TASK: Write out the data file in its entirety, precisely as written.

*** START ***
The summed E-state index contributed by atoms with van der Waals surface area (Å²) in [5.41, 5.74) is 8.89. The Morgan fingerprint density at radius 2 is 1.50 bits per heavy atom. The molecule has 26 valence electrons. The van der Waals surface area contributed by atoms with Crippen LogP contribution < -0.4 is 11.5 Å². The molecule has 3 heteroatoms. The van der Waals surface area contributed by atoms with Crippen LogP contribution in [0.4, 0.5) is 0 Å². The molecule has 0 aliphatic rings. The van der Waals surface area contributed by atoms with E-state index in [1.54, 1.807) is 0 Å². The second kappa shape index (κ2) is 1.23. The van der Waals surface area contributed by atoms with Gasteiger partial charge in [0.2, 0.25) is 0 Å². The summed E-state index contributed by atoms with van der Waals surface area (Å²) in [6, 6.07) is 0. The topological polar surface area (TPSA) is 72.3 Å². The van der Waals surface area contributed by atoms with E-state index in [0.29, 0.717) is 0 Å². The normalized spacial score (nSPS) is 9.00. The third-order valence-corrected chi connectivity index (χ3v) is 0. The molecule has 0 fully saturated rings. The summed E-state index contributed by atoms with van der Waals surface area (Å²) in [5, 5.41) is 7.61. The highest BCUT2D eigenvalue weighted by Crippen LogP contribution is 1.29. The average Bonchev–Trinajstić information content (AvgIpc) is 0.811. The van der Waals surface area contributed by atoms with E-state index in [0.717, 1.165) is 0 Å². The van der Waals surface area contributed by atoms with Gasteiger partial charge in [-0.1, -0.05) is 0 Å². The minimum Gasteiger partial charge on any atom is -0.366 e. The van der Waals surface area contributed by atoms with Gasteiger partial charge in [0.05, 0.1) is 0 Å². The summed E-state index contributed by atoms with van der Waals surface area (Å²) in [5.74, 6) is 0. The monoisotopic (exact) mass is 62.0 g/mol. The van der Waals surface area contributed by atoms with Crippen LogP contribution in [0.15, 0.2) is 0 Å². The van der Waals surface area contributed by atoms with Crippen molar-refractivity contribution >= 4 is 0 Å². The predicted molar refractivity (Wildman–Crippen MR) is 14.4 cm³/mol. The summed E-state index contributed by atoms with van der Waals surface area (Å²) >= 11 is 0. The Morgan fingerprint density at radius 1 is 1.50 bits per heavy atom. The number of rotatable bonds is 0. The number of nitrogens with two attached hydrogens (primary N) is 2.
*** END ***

The summed E-state index contributed by atoms with van der Waals surface area (Å²) in [5.41, 5.74) is 8.89. The Morgan fingerprint density at radius 2 is 1.50 bits per heavy atom. The molecule has 26 valence electrons. The van der Waals surface area contributed by atoms with Crippen LogP contribution < -0.4 is 11.5 Å². The molecule has 3 heteroatoms. The van der Waals surface area contributed by atoms with Crippen LogP contribution in [0.4, 0.5) is 0 Å². The molecule has 0 aliphatic rings. The van der Waals surface area contributed by atoms with E-state index in [1.54, 1.807) is 0 Å². The second kappa shape index (κ2) is 1.23. The van der Waals surface area contributed by atoms with Gasteiger partial charge in [0.2, 0.25) is 0 Å². The summed E-state index contributed by atoms with van der Waals surface area (Å²) in [6, 6.07) is 0. The topological polar surface area (TPSA) is 72.3 Å². The van der Waals surface area contributed by atoms with E-state index in [0.29, 0.717) is 0 Å². The normalized spacial score (nSPS) is 9.00. The third-order valence-corrected chi connectivity index (χ3v) is 0. The molecule has 0 fully saturated rings. The summed E-state index contributed by atoms with van der Waals surface area (Å²) in [5, 5.41) is 7.61. The highest BCUT2D eigenvalue weighted by Crippen LogP contribution is 1.29. The average Bonchev–Trinajstić information content (AvgIpc) is 0.811. The van der Waals surface area contributed by atoms with E-state index in [0.717, 1.165) is 0 Å². The van der Waals surface area contributed by atoms with Gasteiger partial charge in [-0.1, -0.05) is 0 Å². The minimum Gasteiger partial charge on any atom is -0.366 e. The van der Waals surface area contributed by atoms with Gasteiger partial charge in [0.05, 0.1) is 0 Å². The summed E-state index contributed by atoms with van der Waals surface area (Å²) in [5.74, 6) is 0. The monoisotopic (exact) mass is 62.0 g/mol. The van der Waals surface area contributed by atoms with Crippen LogP contribution in [0.15, 0.2) is 0 Å². The van der Waals surface area contributed by atoms with Crippen molar-refractivity contribution >= 4 is 0 Å². The predicted molar refractivity (Wildman–Crippen MR) is 14.4 cm³/mol. The summed E-state index contributed by atoms with van der Waals surface area (Å²) >= 11 is 0. The Morgan fingerprint density at radius 1 is 1.50 bits per heavy atom. The number of rotatable bonds is 0. The number of nitrogens with two attached hydrogens (primary N) is 2.